Review: Southpaw


It’s interesting that though boxing is far less popular in the U.S. than it was thirty or forty years ago, movies about boxing keep getting made. Some of them, like Million Dollar Baby and The Fighter, are good and have something fresh to say. Others, like Southpaw, are just a collection of cliches.

The writer is Kurt Sutter, and he apparently has seen every boxing movie ever made, because there are snippets of them here. We get some of Rocky, some of The Fighter, some of Million Dollar Baby, some of Raging Bull. But I’ll be damned if I didn’t get caught up in the predictable but exciting final bout.

The story is Billy Hope’s, played by a buff and inarticulate Jake Gyllenhaal. He’s the light-heavyweight champ, who came out of Hell’s Kitchen and now lives in a palatial mansion. He’s married to Rachel McAdams, who also came up through the system, and they have an adorable daughter (Oona Laurence).

Billy retains his title by knocking out the latest challenger, but a few days later at a charity event a tragedy occurs (this is given away in the trailer, but I won’t do that here). He loses the title in his next fight, and things spiral out of control, and he loses just about everything. To seek redemption, he finds a trainer (Forest Whitaker) to help regain his self-respect and just possibly get his title back.

I suppose boxing is appealing to film directors because it is a boiled down conflict–mano a mano. Unlike other sports movies, it is simple to film, since there are two participants and a boxing ring has a timeless aspect to it (team sports also require lots of extras). This film also has another movie staple–the old run-down boxing gym, which is also timeless. In fact, except for the late model cars and some cell phones, Sutter could have set this script anytime in the last seventy years.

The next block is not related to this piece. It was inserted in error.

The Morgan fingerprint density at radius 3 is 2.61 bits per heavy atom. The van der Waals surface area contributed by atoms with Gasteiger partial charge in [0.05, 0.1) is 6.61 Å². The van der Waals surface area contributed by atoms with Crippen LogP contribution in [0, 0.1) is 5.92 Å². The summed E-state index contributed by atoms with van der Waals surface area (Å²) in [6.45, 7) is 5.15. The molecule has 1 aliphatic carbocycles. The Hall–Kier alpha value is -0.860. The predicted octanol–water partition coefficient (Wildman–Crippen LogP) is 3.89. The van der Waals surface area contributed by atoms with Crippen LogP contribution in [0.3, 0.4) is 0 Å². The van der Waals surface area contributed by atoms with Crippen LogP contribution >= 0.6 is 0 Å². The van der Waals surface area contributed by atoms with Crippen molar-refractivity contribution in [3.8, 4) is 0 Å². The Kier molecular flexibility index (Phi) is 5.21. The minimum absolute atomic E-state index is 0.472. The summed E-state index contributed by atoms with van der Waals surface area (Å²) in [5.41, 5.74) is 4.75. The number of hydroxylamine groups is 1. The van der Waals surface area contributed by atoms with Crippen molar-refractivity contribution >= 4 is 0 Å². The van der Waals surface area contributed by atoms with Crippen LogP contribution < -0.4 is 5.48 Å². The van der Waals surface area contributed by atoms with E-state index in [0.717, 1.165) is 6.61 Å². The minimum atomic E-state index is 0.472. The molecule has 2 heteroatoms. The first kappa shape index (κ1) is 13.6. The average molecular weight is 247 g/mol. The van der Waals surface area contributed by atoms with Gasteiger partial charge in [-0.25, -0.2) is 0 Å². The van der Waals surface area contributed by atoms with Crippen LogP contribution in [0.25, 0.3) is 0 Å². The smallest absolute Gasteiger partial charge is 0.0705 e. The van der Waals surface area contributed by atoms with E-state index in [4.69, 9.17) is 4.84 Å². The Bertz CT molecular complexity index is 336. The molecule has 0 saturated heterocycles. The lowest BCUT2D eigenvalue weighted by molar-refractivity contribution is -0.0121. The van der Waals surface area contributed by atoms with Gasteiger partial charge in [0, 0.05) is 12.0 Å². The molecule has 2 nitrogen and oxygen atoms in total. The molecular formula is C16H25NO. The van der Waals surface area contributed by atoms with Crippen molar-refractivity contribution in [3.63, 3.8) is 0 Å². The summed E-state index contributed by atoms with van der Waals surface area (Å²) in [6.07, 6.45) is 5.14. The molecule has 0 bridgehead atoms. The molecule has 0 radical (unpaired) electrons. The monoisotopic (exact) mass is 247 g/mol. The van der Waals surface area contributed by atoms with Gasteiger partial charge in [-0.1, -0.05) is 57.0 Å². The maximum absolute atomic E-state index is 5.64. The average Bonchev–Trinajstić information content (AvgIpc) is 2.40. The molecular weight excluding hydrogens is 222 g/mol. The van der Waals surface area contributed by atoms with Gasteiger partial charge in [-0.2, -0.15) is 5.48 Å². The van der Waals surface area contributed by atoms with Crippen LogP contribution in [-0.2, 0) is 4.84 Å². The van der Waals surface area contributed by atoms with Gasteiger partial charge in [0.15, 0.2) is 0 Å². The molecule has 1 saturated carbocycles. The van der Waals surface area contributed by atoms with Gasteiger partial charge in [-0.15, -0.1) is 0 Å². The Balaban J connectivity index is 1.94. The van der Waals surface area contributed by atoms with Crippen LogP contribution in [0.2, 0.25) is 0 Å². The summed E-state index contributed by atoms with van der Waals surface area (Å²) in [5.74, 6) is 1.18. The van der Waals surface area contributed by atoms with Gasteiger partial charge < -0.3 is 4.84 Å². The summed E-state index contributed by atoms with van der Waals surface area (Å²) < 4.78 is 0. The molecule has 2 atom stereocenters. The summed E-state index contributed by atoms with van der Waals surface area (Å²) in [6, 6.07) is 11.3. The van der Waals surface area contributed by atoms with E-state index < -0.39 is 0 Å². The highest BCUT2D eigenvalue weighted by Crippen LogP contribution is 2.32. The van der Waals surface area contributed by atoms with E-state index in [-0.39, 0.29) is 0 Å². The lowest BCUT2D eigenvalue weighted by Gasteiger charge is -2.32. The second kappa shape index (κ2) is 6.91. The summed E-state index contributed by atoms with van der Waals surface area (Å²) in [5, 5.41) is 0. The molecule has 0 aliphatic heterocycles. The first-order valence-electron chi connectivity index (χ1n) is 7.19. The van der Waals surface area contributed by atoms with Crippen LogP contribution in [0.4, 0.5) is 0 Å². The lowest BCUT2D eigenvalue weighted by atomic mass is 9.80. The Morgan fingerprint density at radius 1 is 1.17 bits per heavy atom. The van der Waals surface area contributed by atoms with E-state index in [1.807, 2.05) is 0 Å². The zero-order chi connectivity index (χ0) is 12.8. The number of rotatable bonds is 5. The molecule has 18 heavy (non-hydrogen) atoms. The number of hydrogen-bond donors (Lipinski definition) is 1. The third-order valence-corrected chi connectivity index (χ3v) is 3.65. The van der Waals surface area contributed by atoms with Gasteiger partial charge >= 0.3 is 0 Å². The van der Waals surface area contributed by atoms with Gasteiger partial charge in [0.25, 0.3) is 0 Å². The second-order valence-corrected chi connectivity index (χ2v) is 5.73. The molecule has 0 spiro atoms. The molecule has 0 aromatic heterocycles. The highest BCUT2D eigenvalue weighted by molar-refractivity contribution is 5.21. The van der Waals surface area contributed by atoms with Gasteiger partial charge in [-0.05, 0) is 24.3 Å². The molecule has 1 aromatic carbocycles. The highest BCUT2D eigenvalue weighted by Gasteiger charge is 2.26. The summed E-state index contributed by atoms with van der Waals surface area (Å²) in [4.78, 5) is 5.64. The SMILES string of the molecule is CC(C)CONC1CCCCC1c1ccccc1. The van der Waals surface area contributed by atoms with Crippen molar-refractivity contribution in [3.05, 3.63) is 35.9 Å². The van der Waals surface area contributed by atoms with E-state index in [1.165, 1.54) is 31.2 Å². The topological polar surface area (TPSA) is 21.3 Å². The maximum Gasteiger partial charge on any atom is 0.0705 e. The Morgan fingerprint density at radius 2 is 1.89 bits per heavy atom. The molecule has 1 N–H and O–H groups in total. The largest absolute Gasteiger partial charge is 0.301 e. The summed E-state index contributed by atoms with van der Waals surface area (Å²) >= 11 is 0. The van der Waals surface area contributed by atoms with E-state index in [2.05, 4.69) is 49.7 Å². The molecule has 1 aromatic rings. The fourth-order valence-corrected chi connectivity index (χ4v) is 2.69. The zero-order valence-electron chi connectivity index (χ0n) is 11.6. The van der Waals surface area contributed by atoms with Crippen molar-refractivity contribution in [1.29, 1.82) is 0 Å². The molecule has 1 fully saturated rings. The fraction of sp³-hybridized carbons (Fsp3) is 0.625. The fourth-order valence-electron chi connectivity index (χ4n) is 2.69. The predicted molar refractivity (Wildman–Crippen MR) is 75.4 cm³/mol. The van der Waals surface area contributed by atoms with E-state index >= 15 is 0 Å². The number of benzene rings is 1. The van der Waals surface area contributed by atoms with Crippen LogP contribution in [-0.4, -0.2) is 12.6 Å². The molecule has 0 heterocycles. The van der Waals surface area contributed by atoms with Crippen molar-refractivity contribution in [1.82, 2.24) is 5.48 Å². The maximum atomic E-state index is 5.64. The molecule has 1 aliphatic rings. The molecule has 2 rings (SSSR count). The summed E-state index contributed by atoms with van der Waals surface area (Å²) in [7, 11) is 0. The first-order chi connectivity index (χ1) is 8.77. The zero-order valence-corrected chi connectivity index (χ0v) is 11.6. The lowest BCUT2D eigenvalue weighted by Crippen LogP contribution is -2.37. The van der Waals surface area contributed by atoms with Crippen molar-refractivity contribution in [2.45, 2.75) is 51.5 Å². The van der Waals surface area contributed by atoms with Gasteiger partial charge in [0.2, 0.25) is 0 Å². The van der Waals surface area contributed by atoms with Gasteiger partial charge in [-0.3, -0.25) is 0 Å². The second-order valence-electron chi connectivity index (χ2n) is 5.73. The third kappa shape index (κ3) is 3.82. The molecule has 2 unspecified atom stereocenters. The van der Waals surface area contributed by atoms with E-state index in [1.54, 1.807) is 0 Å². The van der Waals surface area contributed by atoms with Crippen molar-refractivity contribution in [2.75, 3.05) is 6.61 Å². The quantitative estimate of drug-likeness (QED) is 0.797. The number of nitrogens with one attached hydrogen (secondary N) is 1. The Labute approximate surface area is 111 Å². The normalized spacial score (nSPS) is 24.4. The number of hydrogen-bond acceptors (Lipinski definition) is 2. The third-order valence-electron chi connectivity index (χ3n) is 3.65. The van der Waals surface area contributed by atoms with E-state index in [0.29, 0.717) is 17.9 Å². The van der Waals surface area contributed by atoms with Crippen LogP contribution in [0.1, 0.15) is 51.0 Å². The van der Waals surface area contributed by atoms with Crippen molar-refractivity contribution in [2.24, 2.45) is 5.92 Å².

The cliches are endless, from the scenes of a man bottoming out (carrying around a loaded gun, crashing his car into a tree, punching a mirror, etc.) to the old favorite, the training montage. Whitaker, who is very good if a bit mumble-mouthed, is playing a stock character, the wise old boxing trainer. I thought about Burgess Meredith from Rocky and Morgan Freeman from Million Dollar Baby. I think if I’m ever at the end of my rope I won’t go to a psychiatrist, I’ll find a boxing trainer. We also get the evil promoter (played very nicely by 50 Cent). There is not one thing about Southpaw that is original. Even the name Billy Hope recalls the film The Great White Hope, and is a bit dangerous–the word “hope” related to boxing has nasty racial connotations.

Yet, I don’t want to dismiss this film out of hand. The final match, in which Billy gets his title shot back, is very well done. The director, Antoine Fuqua, employs a lot of POV shots, in which we the audience get punched, and that works. I won’t give away the end, but knew as I was watching this fight that the winner would determine what kind of film this was.

As stated, Whitaker is very good, and I think steals the show from Gyllenhaal, who went through some extraordinary physical changes. He’s a brute, and though he’s loving to his wife and daughter, can hardly put a sentence together. This is an authentic performance, and it’s hard to believe this is the same guy as the verbally slick character in Nightcrawler.

My grade for Southpaw: C.


About Jackrabbit Slim

Location: Vegas, Baby! I’m much older than the other whippersnappers here, a baby boomer. I tend to be more snobbish about film, disdaining a lot of the multiplex fare for “cinema.” My favorite films: Woody Allen’s oeuvre (up until about 1990), The Godfather, The Graduate, A Hard Day’s Night, Pulp Fiction. Politics: Well, George McGovern was my political hero. I’m also a prickly atheist. Occupation: Poised to be an English teacher in Las Vegas. For many years I was an editor at Penthouse Magazine. My role on this blog seems to be writing lots of reviews and being the resident Oscar maven.

11 responses »

  1. The thing just looks terrible.

    Interestingly, this was looked at as a starring vehicle for Eminem in the years following 8 Mile. At least that would have made it different.

  2. Million Dollar Baby was one open festering wound of cliche. It was terrible.

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